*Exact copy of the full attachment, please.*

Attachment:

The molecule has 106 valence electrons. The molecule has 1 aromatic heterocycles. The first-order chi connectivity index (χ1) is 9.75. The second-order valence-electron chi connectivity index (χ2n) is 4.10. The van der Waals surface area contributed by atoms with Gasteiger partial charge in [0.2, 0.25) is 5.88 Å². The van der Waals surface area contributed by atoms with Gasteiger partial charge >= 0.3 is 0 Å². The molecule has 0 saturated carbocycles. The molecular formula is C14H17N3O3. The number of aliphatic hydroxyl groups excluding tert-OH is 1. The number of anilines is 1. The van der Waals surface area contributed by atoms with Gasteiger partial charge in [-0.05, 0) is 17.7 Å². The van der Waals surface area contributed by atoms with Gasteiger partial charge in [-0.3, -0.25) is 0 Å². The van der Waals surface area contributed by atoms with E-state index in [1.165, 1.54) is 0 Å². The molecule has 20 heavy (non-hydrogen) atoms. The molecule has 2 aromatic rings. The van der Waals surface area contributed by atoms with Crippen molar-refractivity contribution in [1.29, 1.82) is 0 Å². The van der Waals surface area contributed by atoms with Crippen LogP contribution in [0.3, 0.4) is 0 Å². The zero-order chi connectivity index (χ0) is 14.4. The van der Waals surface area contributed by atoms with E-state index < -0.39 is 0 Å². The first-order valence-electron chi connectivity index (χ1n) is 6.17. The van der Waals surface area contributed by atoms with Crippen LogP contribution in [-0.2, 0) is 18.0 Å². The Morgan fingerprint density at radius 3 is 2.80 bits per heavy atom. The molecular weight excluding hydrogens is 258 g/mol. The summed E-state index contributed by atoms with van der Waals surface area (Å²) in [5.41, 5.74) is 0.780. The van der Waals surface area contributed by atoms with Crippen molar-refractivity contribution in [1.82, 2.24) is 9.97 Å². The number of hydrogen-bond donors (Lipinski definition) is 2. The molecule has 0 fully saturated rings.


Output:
The molecule has 106 valence electrons. The molecule has 1 aromatic heterocycles. The first-order chi connectivity index (χ1) is 9.75. The second-order valence-electron chi connectivity index (χ2n) is 4.10. The van der Waals surface area contributed by atoms with Gasteiger partial charge in [0.2, 0.25) is 5.88 Å². The van der Waals surface area contributed by atoms with Gasteiger partial charge >= 0.3 is 0 Å². The molecule has 0 saturated carbocycles. The molecular formula is C14H17N3O3. The number of aliphatic hydroxyl groups excluding tert-OH is 1. The number of anilines is 1. The van der Waals surface area contributed by atoms with Gasteiger partial charge in [-0.05, 0) is 17.7 Å². The van der Waals surface area contributed by atoms with Gasteiger partial charge in [-0.3, -0.25) is 0 Å². The van der Waals surface area contributed by atoms with E-state index in [1.165, 1.54) is 0 Å². The molecule has 20 heavy (non-hydrogen) atoms. The molecule has 2 aromatic rings. The van der Waals surface area contributed by atoms with Crippen molar-refractivity contribution in [1.29, 1.82) is 0 Å². The van der Waals surface area contributed by atoms with Crippen LogP contribution in [0.3, 0.4) is 0 Å². The zero-order chi connectivity index (χ0) is 14.4. The van der Waals surface area contributed by atoms with E-state index < -0.39 is 0 Å². The first-order valence-electron chi connectivity index (χ1n) is 6.17. The van der Waals surface area contributed by atoms with Crippen LogP contribution in [-0.2, 0) is 18.0 Å². The Morgan fingerprint density at radius 3 is 2.80 bits per heavy atom. The molecular weight excluding hydrogens is 258 g/mol. The summed E-state index contributed by atoms with van der Waals surface area (Å²) in [5.41, 5.74) is 0.780. The van der Waals surface area contributed by atoms with Crippen molar-refractivity contribution in [1.82, 2.24) is 9.97 Å². The number of hydrogen-bond donors (Lipinski definition) is 2. The molecule has 0 fully saturated rings.